Michael Jeh January 3, 2009

The Ex men

More revealing though is the unspoken assumption (tradition) that past captains are unlikely to keep playing under a new leader

As great a batsman as he is, Ricky Ponting has recently had to endure some conjecture about whether the blame for Australia’s current problems can be levelled at his captaincy. I don’t think for one moment that this will amount to anything but mere trivial speculation – Ponting’s tenure as captain is not under any serious threat and he will probably remain captain until the day he retires.

It does highlight the cultural differences that exist with the issue of captaincy from country to country. Australia (and perhaps NZ too) seem to embrace an old-fashioned view of the captain and his relationship within the team dynamic. It is almost taken for granted that the job is reserved for a relatively senior player, arguably the best player in the team. More revealing though is the unspoken assumption (tradition) that past captains are unlikely to keep playing under a new leader. It’s something that Australia and NZ are generally uncomfortable about – once your position as captain has been usurped, it’s normally the end of your career too.

I can only think of a couple of recent examples when Greg Chappell played briefly under Kim Hughes’ captaincy and then Hughes himself had a few horror games against the West Indies in 1984/85 under Allan Border. Neither situation was likely to last very long, adding to my theory that it is almost not the done thing to remain in the team once you are no longer the captain.

I’m not that good on my NZ history but the same rationale seems to apply there too. Stephen Fleming had a brief period as a player after he gave up the captaincy but it just didn’t seem right. His legacy as a great leader and elder statesman seemed to choke rather than liberate his successor. Nothing obvious but it just appeared that way from the outside.

Why is it that the other cricketing countries don’t seem to have a major problem with this? Is it a good thing for the skipper to be able to be re-absorbed back into the team or do the Antipodeans have a good reason for rarely embracing former leaders? I would be curious to hear your views from around the world.

Think about it – England have never had an issue with former captains continuing to play in the same team. Most famously, Ian Botham performed his heroics in 1981 immediately after being sacked as captain. Other recent examples include Gooch, Gatting, Stewart, Atherton, Hussain and Vaughan. What is it about the England set-up that allows this to happen with relatively little angst?

Pakistan has had a long history of this. I’d be curious to hear from our Pakistani friends whether this process creates any underlying tension or whether it all happens amicably. Pakistan cricket even goes one step further and sometimes gives a former captain another tilt at the crown. This would certainly never occur in Australian cricket but it never seemed to affect the performance of players like Miandad, Imran Khan, Wasim Akram and Inzy. Is it a cultural thing that allows this fluid leadership situation to flourish without any bad blood?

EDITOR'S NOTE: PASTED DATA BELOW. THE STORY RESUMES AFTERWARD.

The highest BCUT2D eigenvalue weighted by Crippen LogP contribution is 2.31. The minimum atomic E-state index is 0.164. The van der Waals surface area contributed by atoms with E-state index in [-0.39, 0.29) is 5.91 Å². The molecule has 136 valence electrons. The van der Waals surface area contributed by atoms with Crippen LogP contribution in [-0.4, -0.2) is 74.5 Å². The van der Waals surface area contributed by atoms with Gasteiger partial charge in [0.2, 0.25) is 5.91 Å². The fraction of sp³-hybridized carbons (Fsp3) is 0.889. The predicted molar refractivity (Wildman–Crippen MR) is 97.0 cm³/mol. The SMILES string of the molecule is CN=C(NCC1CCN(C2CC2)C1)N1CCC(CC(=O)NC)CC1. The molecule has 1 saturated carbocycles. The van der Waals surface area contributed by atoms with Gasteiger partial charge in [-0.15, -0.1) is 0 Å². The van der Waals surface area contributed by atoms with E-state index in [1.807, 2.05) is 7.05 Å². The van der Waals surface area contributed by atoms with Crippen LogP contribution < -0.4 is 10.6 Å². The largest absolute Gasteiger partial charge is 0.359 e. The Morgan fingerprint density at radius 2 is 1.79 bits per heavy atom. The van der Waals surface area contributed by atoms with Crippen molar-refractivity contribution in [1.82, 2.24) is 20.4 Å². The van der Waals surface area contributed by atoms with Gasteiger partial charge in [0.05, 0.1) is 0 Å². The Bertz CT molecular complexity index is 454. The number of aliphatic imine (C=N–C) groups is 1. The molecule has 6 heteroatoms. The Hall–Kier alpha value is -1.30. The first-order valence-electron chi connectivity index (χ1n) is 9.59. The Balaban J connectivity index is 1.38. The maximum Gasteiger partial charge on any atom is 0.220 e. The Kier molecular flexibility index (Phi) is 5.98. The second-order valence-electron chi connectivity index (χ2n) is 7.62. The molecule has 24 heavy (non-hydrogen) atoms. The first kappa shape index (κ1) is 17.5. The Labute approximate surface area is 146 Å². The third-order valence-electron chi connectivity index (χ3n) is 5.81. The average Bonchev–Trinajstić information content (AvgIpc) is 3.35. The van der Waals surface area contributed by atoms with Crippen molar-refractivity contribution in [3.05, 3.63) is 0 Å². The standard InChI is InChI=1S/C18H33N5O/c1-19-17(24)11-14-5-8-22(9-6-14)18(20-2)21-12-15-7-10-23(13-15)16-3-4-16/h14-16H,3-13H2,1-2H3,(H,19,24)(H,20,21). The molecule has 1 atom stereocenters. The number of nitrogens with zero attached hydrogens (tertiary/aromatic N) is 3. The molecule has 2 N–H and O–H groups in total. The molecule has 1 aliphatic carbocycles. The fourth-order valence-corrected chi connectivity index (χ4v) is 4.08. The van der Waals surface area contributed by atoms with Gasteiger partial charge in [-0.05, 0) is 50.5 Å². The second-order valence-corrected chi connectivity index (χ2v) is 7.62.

India and Sri Lanka are no strangers to this either. Jaysauriya and Atapattu seemed perfectly comfortable about being foot soldiers after an extended captaincy stint. The Indian team often has up to 4 former captains in the one team and it looks pretty harmonious. Is there more to it than meets the eye or can it be assumed that players like Tendulkar and Dravid, sanguine souls, are more than content to sit in the background?

At the height of the West Indian dynasty when they had incredibly strong captains like Lloyd and Richards in charge, one would never have imagined a situation when players like Lara, Hooper, Chanderpaul and Sarwan would all be playing under each other, having once been captains themselves. The South Africans are probably much more like the Australian model except for the period when Shaun Pollock played out his days under Smith’s orders.

Bangladesh and Zimbabwe too, despite not having enough history to call on, seem comfortable enough with the notion of ex-captains continuing to play in the team. The Zim team of the last ten years had a number of former captains in the same team and it all looked like happy families.

So, is it just coincidence or does the Australian system have a cultural predisposition towards this trend? Is it the former captain who feels uncomfortable about returning to the ranks of the infantry, does the new captain feel awkward in the presence of the old leader or does the team itself feel uncomfortable when a past captain is now one of the boys?

It’s a uniquely Down Under phenomenon but as the cricket calendar gets busier and player burn-out becomes an issue (including captains), I can see it happening more often in Australia but not just yet. Will Ponting ever give up the captaincy voluntarily (and keep playing) if the team keeps losing? I doubt it.

Michael Jeh is an Oxford Blue who played first-class cricket, and a Playing Member of the MCC. He lives in Brisbane